In the darkest days of the COVID-19 pandemic, the CoVent-19 Challenge was a way for leading designers and design firms around the world to contribute to the medical community at large by submitting designs for a better ventilator.
Ventilators were of course in short supply at the height of the pandemic, leading to life-or-death situations in countless hospitals. These ventilators, as they exist today, are complex and expensive to both produce and purchase.
While working with design and innovation firm Fuseproject, top-tier, award-winning designer Jayati Sinha helped the team create their submission to the challenge, and we were lucky enough to speak with Sinha about not only the CoVent-19 Challenge but also the many ways in which design can make positive contributions to the healthcare industry.
You’ll find the full interview below.
Sinha: A ventilator is a sophisticated device that is designed to breathe for a patient who is unable to breathe or is breathing insufficiently. At its most complex, it enables precision tailoring for a wide range of respiratory needs. With COVID-19, access to this lifesaving device presented a challenge since the global ventilator supply was not enough. Creatives around the world were invited by the medical community to design a rapidly deployable ventilator through the “The CoVent-19 Challenge”. VOX which stands for Ventilator + Oxygen and is also a homonym to the word voice; giving voice to health workers in our design process is a fully functional ventilator, designed, engineered, and built from the ground up in 10 weeks by our team at Fuseproject with Cionic and ME partners.
How were you able to apply your design philosophy to this ventilator project?
Sinha: I always advocate for human-centric design. With that in mind, we needed to really dig in to see what was actually happening inside the 4 walls of the hospitals. Some amazing conversations with respiratory therapists and nurses made it clear that we needed a simplified version of a ventilator that was specific to COVID to make the product feasible and not the complicated machine that the ventilator is. Other discoveries that made our design stand out were the use of hospital resources to reduce material costs and build time. The VOX ventilator used existing IV poles as the support structure for the ventilator. It also helped in making it compact and portable. Other great discoveries were using off-the-shelf parts to simplify production and designing something that is space efficient. Though we had some fun designing the shell of the machine; playing with the UI was not an option. As a simple principle, rather than redesigning a UI, a better strategy is to play up familiarity and build on users existing knowledge of how a system works. The screens and the knobs had to be familiar to the doctors and nurses since they wouldn’t have time to learn a system in the middle of a pandemic.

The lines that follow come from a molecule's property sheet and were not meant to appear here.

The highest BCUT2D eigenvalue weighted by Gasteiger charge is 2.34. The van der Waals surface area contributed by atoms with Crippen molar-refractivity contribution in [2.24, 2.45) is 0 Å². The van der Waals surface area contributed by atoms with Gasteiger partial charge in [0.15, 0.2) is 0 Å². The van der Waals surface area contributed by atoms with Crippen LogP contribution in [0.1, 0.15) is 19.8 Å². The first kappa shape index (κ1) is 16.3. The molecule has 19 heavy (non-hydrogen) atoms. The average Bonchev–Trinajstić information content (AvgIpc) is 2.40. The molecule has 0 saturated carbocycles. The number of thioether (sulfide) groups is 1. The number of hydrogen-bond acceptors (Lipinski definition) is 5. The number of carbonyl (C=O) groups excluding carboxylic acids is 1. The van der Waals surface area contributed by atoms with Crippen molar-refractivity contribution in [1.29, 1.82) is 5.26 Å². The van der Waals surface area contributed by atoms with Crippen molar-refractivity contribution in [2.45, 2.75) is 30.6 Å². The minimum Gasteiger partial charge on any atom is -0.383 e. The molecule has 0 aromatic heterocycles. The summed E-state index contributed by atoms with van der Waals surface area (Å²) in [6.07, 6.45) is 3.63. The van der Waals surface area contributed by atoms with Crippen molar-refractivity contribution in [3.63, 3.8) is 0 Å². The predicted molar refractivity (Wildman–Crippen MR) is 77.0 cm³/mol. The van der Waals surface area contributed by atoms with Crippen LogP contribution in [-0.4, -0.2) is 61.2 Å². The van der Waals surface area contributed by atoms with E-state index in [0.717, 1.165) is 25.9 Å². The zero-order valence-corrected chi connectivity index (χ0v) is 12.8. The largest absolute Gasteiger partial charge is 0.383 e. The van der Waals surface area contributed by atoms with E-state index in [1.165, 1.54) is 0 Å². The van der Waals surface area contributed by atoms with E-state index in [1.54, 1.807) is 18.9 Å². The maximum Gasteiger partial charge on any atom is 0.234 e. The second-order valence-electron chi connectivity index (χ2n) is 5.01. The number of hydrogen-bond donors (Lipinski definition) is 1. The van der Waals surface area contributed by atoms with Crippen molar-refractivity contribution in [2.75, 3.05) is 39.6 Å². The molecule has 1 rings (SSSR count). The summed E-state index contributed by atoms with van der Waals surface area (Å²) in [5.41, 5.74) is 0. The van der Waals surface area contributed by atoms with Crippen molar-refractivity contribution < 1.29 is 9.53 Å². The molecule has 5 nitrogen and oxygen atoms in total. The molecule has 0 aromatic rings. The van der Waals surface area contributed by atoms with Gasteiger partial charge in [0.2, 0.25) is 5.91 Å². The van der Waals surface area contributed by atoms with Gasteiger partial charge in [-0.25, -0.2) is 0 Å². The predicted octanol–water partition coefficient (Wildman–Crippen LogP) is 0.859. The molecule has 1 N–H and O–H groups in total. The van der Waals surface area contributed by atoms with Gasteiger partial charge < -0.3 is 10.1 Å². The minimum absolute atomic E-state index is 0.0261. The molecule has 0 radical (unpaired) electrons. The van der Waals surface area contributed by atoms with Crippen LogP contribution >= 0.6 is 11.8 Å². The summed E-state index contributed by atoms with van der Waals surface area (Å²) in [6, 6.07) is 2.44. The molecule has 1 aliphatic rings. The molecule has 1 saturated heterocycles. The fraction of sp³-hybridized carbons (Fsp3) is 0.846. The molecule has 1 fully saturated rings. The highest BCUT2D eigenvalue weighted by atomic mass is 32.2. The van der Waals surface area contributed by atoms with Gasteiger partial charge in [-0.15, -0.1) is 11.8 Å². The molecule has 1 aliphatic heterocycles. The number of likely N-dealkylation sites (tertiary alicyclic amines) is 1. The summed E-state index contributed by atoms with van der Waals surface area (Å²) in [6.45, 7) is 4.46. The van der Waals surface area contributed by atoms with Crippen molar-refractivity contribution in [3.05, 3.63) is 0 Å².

How was the research for this project conducted? Were you in contact with healthcare professionals throughout?
Sinha: We conducted interviews with respiratory therapists and nurses to understand the needs of the patients, staff, and the hospital environment. Meeting them multiple times was not an option due to the very quick turnaround time of the project and the fact that these professionals were busy saving lives. So we read a lot of books, research papers, machine manuals, etc., and gathered as much information to prepare a robust interview guideline before we met with them and had a very productive discussion about the needs.
Can you identify some of the ways in which design could contribute to the healthcare industry?
Sinha: Design can mean so many things; It can be design thinking, business design, environment design, product design, etc. In terms of the overall environment, care cannot be separated from the environment where it is delivered. Humanizing the healthcare environment should be an essential priority. A carefully designed healthcare environment promotes a positive experience and in turn a patient’s well-being. Design can improve the overall patient experience of the healthcare system, i.e., how patients enter, seek help, and move out of the space as well as all the different kinds of interactions they have. The same rules can also be transferred to digital products like apps, websites, booking portals, and other digital touchpoints of the user’s journey. A well-designed experience can promote a positive experience, faster healing and recovery be it the physical or the digital experience.
Would you say that design benefits from an empathetic perspective?
Sinha: Absolutely! For me, design is nothing without empathy. An empathic design is one based on observations made in the user’s environment and pays attention to the user’s feelings toward a product. Design isn’t like art; it is meant to solve a problem or have some functionality and a humanistic approach just makes the product better.
Are there unique challenges presented by design work within healthcare?
Sinha: Innovation in healthcare majorly focuses on the advancement of medical products and devices which to me is a bit of a challenge. Non-technological solutions to healthcare challenges can also have a significant outcome for both patients and the medical staff. It can be simple experiences that could make users feel at ease, make them smile, etc., and can also solve bigger issues. If we can also focus on these design-led solutions that require a considerably smaller investment of time and resources and meet the needs of multiple stakeholders, it can be a big asset.